Why don’t Christians care about people who need health care?
|March 29, 2010||Posted by Anthony under Blog, Christianity and Culture, eugenics, human rights, morality, politics, pro-life, Secular Humanism|
Last week I posted a very long post explaining why I was against universal health care. There was a comment posted that I’ve seen in various forms all over the place:
I certaintly don’t see any “christians” coming into the neighborhoods where I work offering a solution to why a mother of three who works 40 to 50 hours a week to support her family by herself is not entitled to see a doctor.
As a Christian, I don’t believe we’re entitled to anything. If anything, we deserve everlasting punishment but by God’s grace through Christ we do not get what we deserve. That aside, the ‘mother of three’ certainly can go to the doctor. Who said she can’t? Nothing is stopping her even now. Unless we want our doctors to work for free, all we expect is that she pays for it. And if she can’t pay for it, is it really morally justified to take money by force from others to pay for it? If she really can’t afford it, is there a way to help her without committing other immoralities in the process?
This post is not about that, though. I want to focus this post on the first half of the sentence. There is no way to verify her statement here. We don’t know where she works and we don’t know what the people actually believe who ‘come into her neighborhood.’ Moreover, if they were Christians (as I expect many of them are) we’d not know it if they took to heart Jesus’ injunction not to boast about our good deeds or even “let the right hand know what the left hand is doing.” (Matt 6:1-4).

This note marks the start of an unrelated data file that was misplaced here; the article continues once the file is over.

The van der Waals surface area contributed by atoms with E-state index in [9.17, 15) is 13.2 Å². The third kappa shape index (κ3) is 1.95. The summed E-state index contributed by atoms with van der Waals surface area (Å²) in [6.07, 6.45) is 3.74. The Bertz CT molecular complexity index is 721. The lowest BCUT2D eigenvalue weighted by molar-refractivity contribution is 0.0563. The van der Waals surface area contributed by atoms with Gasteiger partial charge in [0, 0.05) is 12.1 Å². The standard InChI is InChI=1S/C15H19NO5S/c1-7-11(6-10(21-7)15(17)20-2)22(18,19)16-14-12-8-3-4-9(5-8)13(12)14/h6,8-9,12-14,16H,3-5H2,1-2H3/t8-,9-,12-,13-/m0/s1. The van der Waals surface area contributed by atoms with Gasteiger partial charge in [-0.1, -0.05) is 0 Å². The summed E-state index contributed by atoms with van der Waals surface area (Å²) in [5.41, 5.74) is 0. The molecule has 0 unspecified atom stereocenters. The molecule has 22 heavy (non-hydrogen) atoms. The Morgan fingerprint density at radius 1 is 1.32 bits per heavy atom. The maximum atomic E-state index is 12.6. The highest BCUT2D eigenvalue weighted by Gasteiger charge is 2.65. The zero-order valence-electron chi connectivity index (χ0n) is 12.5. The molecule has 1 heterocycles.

It’s one of those devilish ironies where Christians obeying Jesus can be taken to task for not obeying Jesus. (ie, doing good deeds in secret earns the ‘Christians aren’t doing good deeds’ accusation)
The Christian Church has a PR problem.
In the first place, any regular reader of this blog knows that I take the Church to task like the best of them. The Church could, and should, do much more. But let’s be honest: they actually are doing quite a lot.
Historically, it has been the Church at the forefront in doing good works. For example, Julian the Apostate in the fourth century realized that if he didn’t enact government programs to take care of the poor he’d never be able to make the claim that Christians were pernicious. Slavery was ended by Christians standing up against other Christians. Institutions of higher learning like Harvard and Yale (and hordes of others) were all founded by Christians. Hospitals and medical clinics were founded first by Christians with Christian charity in mind. What tends to happen, though, is all of the good things that Christians have done end up getting secularized. You cannot call Harvard and Yale ‘Christian,’ any more. Nor can you call the local Lutheran-in-the-name hospital in my area, ‘Lutheran.’
This has had the unfortunate effect of giving the impression that Christians don’t care about the needy and are not generous. Nothing could be further from the truth. Some perspective is in order.
Start with this study of giving in America which asserts that Americans donated $307.65 billion to charity in 2008 alone. These are private donations, friends. This is people being generous with their own money, not the money of others. To put it into perspective, we are told that the current health plan will cost 940 billion over the next ten years. Americans donate 1/3 that amount almost every single year. If this were to continue, the government will spend about a trillion in the next ten years while Americans will give, of their own volition and out of their own generosity, more than three trillion dollars. No taxation necessary.